There’s something weird about software development, some mystical quality, that makes all kinds of people think they know how to do it. I’ve worked at dotcom-type companies full of liberal arts majors with no software experience or training who nevertheless were convinced that they knew how to manage software teams and design user interfaces. This is weird, because nobody thinks they know how to remove a burst appendix, or rebuild a car engine, unless they actually know how to do it, but for some reason there are all these people floating around who think they know everything there is to know about software development.
Is this really true? I've said before, people love compare our industry to others and say, “We should be more like that.” But I'd argue that - human nature being a constant - it's more likely that we simply don't see the manifestations of stupidity in other professions. For example: how many of a doctor's patients are people that decided to stop taking their antibiotics because they felt better? Or how many mechanics fix cars that never should even have been driven to the shop? Ask a doctor/mechanic, and you'll probably hear tales of people that never should be allowed to touch a human body/automobile.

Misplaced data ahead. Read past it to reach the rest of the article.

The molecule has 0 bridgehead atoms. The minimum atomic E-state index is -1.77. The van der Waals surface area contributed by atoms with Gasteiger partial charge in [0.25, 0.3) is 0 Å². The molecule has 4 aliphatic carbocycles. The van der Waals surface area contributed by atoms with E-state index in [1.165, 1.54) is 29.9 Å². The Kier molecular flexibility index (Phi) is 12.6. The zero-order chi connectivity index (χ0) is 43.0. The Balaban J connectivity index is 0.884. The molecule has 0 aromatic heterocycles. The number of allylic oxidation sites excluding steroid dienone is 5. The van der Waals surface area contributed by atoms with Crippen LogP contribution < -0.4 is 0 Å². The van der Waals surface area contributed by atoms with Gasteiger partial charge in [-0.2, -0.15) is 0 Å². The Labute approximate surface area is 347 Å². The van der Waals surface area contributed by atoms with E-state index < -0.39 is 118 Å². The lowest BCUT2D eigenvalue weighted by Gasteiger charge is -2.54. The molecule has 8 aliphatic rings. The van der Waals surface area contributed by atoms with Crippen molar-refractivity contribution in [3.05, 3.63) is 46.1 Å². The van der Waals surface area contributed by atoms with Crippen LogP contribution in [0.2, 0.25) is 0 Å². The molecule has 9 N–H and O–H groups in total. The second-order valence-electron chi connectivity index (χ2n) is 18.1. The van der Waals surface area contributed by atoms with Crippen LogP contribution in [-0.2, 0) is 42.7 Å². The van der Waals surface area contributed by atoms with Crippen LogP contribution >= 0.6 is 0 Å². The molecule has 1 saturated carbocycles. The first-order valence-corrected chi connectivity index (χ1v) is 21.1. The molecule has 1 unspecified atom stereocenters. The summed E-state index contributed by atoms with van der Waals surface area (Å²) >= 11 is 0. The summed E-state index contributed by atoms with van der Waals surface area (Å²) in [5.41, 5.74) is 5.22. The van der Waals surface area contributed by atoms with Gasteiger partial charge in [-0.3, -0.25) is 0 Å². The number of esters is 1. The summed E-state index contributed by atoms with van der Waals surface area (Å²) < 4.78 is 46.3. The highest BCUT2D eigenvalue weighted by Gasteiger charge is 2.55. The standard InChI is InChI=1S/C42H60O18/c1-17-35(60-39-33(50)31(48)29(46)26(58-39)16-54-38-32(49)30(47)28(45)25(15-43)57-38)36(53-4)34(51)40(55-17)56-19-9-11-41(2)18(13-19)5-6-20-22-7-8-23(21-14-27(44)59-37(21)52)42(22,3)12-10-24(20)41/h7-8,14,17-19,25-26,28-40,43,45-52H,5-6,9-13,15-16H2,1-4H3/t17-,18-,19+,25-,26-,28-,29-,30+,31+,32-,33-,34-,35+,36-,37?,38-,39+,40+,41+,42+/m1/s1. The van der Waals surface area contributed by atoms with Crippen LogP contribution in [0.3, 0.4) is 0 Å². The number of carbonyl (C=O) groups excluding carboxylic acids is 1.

It's true that few people will try to remove their own appendix. But few developers will try to write their own TCP/IP stack. Which is to say, since analogies are inherently subjective, you can prove anything you want with them. Show me a quantitatve measure of task complexity, then talk about how people approach software tasks differently...because I'm not convinced that they do.
After all, no matter what field you're in, half of your collegues will be dumber than average. ;)